I went to Japan recently, not the worst country in the world in terms of internet access, I had my WM6 phone with full connectivity and no real concern for cost. There a few great online, free dictionary resources for Japanese, but boy did I miss a Japanese version of Pleco, fast, powerful and always available. To me and I guess lots of other customers, that's what Pleco stands for and that's what you'll probably be loosing if you go web-only, let alone competing with free online resources.

Time to go back to fundamentals maybe?
 

gato

状元
All that needs to be said probably has already been said. Just want to second goulniky above that making iPhone/iPod as good as it can be on the iPhone/iPod seem to make the most sense in terms of cost/benefit analysis.
 

Sarevok

进士
Well, as much as I love Pleco, it is still a crutch... and I hope that I will be able to walk without one eventually. Switching to another platform would mean quite a sacrifice for me - if it was just about Pleco, then I would probably go for some iProduct, grinding my teeth and spitting curses everywhere while doing so. But I'll be sacrificing some other handy apps, which are available only for WM as of now... I hope that my Omnia will serve me faithfully for as long as my old iPAQ did, and I can put off my decision until it dies. I hope that the worst case scenarios won't be coming true by then...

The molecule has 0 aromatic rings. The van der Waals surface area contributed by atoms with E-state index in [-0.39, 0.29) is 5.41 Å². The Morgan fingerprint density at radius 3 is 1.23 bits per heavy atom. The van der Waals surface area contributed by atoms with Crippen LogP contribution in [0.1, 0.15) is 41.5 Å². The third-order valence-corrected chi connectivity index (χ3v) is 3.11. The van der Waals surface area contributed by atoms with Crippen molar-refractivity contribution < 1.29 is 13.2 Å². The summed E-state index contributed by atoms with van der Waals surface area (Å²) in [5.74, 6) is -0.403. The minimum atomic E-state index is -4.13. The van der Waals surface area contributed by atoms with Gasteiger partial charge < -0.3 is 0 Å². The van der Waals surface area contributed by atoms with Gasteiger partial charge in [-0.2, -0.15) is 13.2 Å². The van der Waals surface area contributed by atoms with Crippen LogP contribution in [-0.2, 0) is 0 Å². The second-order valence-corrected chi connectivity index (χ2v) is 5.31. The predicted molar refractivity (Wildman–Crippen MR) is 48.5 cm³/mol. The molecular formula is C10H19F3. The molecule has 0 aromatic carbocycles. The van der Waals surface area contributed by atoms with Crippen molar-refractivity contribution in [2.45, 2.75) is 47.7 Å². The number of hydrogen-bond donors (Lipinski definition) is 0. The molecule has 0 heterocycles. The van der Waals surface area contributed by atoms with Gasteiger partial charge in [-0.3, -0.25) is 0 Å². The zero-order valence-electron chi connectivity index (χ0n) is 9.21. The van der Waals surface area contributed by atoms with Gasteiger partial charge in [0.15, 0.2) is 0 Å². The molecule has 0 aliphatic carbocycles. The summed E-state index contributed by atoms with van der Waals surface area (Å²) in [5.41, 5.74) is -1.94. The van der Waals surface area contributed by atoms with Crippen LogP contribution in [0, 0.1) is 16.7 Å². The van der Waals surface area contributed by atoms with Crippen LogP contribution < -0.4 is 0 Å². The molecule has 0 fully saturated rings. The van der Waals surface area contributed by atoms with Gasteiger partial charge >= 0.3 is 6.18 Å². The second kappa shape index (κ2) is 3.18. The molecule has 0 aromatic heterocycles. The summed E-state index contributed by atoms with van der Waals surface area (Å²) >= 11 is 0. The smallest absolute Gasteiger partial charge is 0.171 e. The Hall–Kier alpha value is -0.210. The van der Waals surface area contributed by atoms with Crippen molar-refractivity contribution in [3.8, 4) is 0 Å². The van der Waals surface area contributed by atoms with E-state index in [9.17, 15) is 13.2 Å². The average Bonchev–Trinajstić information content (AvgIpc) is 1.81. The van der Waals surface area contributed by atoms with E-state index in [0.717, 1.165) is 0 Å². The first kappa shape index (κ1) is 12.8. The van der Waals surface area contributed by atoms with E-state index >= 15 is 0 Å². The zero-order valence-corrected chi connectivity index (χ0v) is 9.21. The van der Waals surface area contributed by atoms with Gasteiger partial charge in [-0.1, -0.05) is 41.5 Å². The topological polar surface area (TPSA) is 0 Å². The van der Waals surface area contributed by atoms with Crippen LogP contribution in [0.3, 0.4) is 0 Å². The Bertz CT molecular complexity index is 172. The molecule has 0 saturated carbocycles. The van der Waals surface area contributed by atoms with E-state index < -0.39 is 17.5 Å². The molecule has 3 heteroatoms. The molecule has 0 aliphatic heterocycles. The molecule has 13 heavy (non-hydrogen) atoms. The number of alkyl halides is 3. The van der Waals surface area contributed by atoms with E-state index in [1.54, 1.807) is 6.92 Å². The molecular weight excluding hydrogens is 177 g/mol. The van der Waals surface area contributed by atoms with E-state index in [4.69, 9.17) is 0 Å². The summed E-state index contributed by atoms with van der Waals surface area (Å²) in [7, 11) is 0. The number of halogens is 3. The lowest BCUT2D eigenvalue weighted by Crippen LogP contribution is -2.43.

Pampuk

秀才
Bonjour,

Long time didnt write with my broken english on this forum.

But I dont understand the iSomething hate.

I have used pleco on two palm pda and a palm phone. Then, i used 2 WM phones.

I have stop using WM and Pleco for more than a year and switch to Iphone.

Now I use Pleco on Iphone and I must say that it is, by far, the best versio
I ever used : faster, easier to install (don't have to worry about chinese input, sd card..), and easier to upgrade.

And I dont understand why some people scream and cry about using an iMachine.

whats wrong with it ? after more than 10 years, I finally have a portable machine that I can really use plainly : I can surf, I can read my rss (I use Byline at least 2 hours a day), I can install new software directly from my machine without fear to see my machine crash (I've got more than 400 dictionaries, games, utilities installed and I don't fear about having to reinstall all of them in case of a crash or a system urgrade).

Maybe I miss a point, but I don't understand the complain of some. if you want freedom to install whatever you want, just use 10 minutes to jailbreak it and you have your "freedom" back. but you will miss the pleasure to check for software upgrade everyday and discover what programmers offer you to make the software you allready bought better : this feeling is really great (including for Pleco upgrade).